Tag Archives: Port

Douro adventures

With the backdrop of the Tour de France happening in a fellow European nation not too far away, we spend our first morning in the Douro cycling through the vineyards.  Moving between vines, we appreciate that not all wine regions are the same.  The terraced Douro valley is particularly steep and manual.  The only way to strip the vines of their grapes is by hand – no machine can traverse these terraces.  We learn stories of people carrying incredibly heavy baskets up and down these hills.  We first imagine a peaceful ride through the area, but we soon learn that the slopes and the loose gravel make this morning more of an adventure and less of a stroll.  Luckily, the views have us stopping often to rest and take photos.

We seek adventure; however, we don’t always appreciate how much adventure we’re getting ourselves into.  We sign up for a three-quarter day canyoning trip near the Douro.  We’re picked up from the hotel after breakfast and driven through much of the countryside of Portugal.  We arrive at the side of the river and change into our wetsuits, harnesses and helmets, which we believe is more for form than function.  However, after only a couple meters into our excursion, we jump off a small cliff into the water.  Given my healthy fear of heights, the adrenaline high begins here and doesn’t stop until we arrive back at our car four hours later.  In-between, we repel down waterfalls, climb up waterfalls, scramble around rocks, cliff jump into river pools, and use moss-covered rocks as slides.  Not for the faint of heart.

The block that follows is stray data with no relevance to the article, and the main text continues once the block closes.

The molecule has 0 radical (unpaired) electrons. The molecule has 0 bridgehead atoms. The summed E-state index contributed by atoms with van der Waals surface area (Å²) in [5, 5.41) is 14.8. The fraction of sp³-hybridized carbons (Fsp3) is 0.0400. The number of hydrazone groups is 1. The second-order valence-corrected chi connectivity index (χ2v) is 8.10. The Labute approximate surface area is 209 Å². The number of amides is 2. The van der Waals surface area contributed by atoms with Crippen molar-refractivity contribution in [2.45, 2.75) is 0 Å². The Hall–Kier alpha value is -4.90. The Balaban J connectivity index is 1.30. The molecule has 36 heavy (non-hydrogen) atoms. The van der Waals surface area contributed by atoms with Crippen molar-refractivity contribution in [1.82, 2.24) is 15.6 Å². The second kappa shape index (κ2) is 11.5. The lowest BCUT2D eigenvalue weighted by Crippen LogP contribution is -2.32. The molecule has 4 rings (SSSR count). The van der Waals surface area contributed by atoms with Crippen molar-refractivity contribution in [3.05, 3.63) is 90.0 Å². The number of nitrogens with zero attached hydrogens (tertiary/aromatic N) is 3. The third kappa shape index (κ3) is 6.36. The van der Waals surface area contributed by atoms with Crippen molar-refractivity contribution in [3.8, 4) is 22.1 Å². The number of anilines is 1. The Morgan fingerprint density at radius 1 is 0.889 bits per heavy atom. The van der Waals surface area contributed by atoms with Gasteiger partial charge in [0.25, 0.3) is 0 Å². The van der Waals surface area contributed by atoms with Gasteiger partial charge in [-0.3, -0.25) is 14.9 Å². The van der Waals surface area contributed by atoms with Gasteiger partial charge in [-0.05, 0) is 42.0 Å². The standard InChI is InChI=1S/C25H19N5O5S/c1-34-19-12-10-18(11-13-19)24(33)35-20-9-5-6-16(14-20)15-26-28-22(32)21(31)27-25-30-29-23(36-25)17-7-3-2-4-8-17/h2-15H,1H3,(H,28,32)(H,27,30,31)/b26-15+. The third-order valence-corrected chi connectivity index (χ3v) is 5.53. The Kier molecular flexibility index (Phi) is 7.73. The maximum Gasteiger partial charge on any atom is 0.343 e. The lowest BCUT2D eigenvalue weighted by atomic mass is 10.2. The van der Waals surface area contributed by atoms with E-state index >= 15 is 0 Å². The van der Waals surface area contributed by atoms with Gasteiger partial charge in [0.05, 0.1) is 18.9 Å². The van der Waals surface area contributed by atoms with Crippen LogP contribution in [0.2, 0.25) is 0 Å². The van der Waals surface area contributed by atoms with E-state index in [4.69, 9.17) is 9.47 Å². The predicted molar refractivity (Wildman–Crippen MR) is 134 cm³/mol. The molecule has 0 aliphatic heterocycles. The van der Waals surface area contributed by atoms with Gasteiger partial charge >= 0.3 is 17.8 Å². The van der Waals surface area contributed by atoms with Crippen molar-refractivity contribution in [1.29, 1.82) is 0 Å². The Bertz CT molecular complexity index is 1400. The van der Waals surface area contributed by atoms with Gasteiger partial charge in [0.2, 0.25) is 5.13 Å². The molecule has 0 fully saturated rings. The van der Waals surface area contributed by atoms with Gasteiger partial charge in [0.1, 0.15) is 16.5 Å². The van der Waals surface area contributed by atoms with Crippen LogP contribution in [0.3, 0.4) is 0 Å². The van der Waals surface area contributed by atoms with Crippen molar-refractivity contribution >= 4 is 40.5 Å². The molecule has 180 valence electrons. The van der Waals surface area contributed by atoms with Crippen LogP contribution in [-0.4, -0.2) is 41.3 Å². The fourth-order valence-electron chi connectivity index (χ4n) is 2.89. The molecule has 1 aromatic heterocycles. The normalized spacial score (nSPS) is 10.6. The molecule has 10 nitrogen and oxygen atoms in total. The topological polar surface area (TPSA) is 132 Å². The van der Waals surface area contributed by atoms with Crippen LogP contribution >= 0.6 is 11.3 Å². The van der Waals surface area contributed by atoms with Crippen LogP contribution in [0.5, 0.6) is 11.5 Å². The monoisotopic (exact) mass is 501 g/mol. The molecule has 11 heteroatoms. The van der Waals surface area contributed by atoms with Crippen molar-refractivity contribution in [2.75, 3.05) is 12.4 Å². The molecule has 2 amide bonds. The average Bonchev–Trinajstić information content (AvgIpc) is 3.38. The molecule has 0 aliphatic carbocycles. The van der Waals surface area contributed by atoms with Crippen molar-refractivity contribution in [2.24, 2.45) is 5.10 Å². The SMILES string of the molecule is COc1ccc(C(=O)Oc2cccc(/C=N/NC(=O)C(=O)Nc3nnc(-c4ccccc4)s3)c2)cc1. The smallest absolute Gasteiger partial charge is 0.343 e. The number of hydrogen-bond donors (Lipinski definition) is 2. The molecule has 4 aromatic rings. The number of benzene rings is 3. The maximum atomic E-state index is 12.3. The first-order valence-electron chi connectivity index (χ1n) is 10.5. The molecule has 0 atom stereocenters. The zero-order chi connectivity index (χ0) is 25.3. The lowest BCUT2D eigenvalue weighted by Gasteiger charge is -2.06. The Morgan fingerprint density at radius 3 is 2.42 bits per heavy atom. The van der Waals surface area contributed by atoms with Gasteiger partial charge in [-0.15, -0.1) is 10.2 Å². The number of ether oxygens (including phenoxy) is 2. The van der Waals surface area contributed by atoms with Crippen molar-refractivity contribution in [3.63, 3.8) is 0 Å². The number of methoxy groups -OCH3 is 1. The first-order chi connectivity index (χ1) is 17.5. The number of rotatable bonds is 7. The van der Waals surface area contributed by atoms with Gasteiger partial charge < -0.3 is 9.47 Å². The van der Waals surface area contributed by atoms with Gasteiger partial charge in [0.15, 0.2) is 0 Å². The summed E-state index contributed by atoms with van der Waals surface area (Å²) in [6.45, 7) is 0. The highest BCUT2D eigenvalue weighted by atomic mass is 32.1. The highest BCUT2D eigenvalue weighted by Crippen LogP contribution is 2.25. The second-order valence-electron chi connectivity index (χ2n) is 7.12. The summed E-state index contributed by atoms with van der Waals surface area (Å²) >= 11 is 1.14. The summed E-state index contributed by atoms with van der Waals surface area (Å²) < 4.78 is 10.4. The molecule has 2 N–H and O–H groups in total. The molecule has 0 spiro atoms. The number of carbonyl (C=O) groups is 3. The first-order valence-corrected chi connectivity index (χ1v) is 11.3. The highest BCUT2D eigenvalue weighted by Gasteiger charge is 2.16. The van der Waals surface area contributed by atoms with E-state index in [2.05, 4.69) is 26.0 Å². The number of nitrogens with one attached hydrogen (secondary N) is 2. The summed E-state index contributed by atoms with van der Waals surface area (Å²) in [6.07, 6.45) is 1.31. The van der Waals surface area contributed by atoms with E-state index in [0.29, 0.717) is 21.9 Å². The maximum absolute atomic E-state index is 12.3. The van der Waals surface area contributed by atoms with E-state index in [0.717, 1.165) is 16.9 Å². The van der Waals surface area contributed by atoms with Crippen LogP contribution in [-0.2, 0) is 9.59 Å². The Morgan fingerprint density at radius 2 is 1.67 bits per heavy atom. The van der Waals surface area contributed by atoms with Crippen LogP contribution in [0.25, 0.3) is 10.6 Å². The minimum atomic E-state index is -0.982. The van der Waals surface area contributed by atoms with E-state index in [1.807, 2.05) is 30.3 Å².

As our reward, our guide brings with him a homemade, traditional Portuguese picnic with corn bread, cheese, sausage, and homemade wine, port and grappa.  Once we relax, we realize that we are very hungry, and truly enjoy our late afternoon picnic.

The magic and a little science of port

After learning more, we can appreciate almost any true craft, and port making is no exception.  Which grapes to use, when to stop fermentation using grappa-esque liquor, if and how to age the drink, what to age the drink in, and how long to wait before drinking.

After spending over a week in Portugal, we learn and try many kinds of Port: white, ruby, tawny, vintage, late bottle vintage, and others. One tasting that will not blur with any of the others is from a very small producer in the Douro Valley named S. Leonardo.  We climb up through the vines to the top of a hill on a very warm afternoon.  Inside a small stone building, there are large barrels carrying carefully crafted vintages of port.  Listening to the owner talk about his craft and his port, we are taken to generations past when we taste port that has been aged for 10, 20, 40, 60, and 100 years.

Port that has been aged for many many years takes on new and wonderful characteristics.  The 100 year old port had flavors of caramel, chocolate, a little coffee, cherries, woodiness, and nuts.

Port and cheese

Portugal’s staple foods are our favorite snack at home or abroad — cheese, bread, charcuterie, and wine.  Instead of a true dinner, one night in Lisbon we indulge in only these wonders.  From two different wine bars, one in Belem and one in Lisbon, we eat and drink and snack until we’re a little too full and very satisfied.

The cheeses come in all shapes and sizes.  There’s the swimming pool of creaminess, a.k.a. Queijo da Serra da Estrela; the pool cover is removed from the top of the cheese and replaced with a spoon to lather the nearest piece of bread.  There are harder cheese wedges, softer squares, and a pumpkin marmalade to garnish. The cheese plate at the second bar was too big to even finish.

Then there are the wines and the ports.  At 2 to 5 euros a glass, they are cheaper than most beer back home.  We start with whites such as Rabigato and Bical.  Move on to some of Portugal’s famous reds like Touriga Nacional, Baga, and Castelao.  And finally make our way to the ports — white ones, ruby ones, tawny ones, vintage ones.  We learn about the port making process, with its fortification, aging, and history.  And after sufficient tasting, we learn that we love the white tawny as an aperitif, an aged tawny as a digestif, and that in-between those times, anything goes.

Saúde!